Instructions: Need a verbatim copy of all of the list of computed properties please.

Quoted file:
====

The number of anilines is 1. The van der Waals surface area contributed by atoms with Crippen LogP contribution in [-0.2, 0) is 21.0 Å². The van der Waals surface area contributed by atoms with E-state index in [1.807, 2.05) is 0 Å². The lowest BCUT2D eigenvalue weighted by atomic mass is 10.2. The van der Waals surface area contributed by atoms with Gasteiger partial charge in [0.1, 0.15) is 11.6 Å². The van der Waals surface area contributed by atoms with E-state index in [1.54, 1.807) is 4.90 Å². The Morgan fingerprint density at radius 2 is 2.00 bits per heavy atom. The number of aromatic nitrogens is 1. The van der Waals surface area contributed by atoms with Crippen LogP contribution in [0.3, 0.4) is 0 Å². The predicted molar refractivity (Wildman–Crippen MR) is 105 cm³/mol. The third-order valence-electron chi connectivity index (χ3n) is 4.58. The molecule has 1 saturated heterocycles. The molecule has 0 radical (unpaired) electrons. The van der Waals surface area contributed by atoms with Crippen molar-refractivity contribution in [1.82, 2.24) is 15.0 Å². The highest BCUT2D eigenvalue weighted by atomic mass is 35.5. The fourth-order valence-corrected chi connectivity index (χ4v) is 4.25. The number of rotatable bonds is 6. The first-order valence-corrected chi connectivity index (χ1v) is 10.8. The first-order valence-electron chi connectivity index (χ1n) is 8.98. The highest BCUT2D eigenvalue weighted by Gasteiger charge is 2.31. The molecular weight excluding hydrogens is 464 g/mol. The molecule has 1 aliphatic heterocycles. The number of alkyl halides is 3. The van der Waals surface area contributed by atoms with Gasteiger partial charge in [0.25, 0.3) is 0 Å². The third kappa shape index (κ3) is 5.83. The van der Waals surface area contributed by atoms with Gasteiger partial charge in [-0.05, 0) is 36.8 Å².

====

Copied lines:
The number of anilines is 1. The van der Waals surface area contributed by atoms with Crippen LogP contribution in [-0.2, 0) is 21.0 Å². The van der Waals surface area contributed by atoms with E-state index in [1.807, 2.05) is 0 Å². The lowest BCUT2D eigenvalue weighted by atomic mass is 10.2. The van der Waals surface area contributed by atoms with Gasteiger partial charge in [0.1, 0.15) is 11.6 Å². The van der Waals surface area contributed by atoms with E-state index in [1.54, 1.807) is 4.90 Å². The Morgan fingerprint density at radius 2 is 2.00 bits per heavy atom. The number of aromatic nitrogens is 1. The van der Waals surface area contributed by atoms with Crippen LogP contribution in [0.3, 0.4) is 0 Å². The predicted molar refractivity (Wildman–Crippen MR) is 105 cm³/mol. The third-order valence-electron chi connectivity index (χ3n) is 4.58. The molecule has 1 saturated heterocycles. The molecule has 0 radical (unpaired) electrons. The van der Waals surface area contributed by atoms with Crippen molar-refractivity contribution in [1.82, 2.24) is 15.0 Å². The highest BCUT2D eigenvalue weighted by atomic mass is 35.5. The fourth-order valence-corrected chi connectivity index (χ4v) is 4.25. The number of rotatable bonds is 6. The first-order valence-corrected chi connectivity index (χ1v) is 10.8. The first-order valence-electron chi connectivity index (χ1n) is 8.98. The highest BCUT2D eigenvalue weighted by Gasteiger charge is 2.31. The molecular weight excluding hydrogens is 464 g/mol. The molecule has 1 aliphatic heterocycles. The number of alkyl halides is 3. The van der Waals surface area contributed by atoms with Gasteiger partial charge in [0.25, 0.3) is 0 Å². The third kappa shape index (κ3) is 5.83. The van der Waals surface area contributed by atoms with Gasteiger partial charge in [-0.05, 0) is 36.8 Å².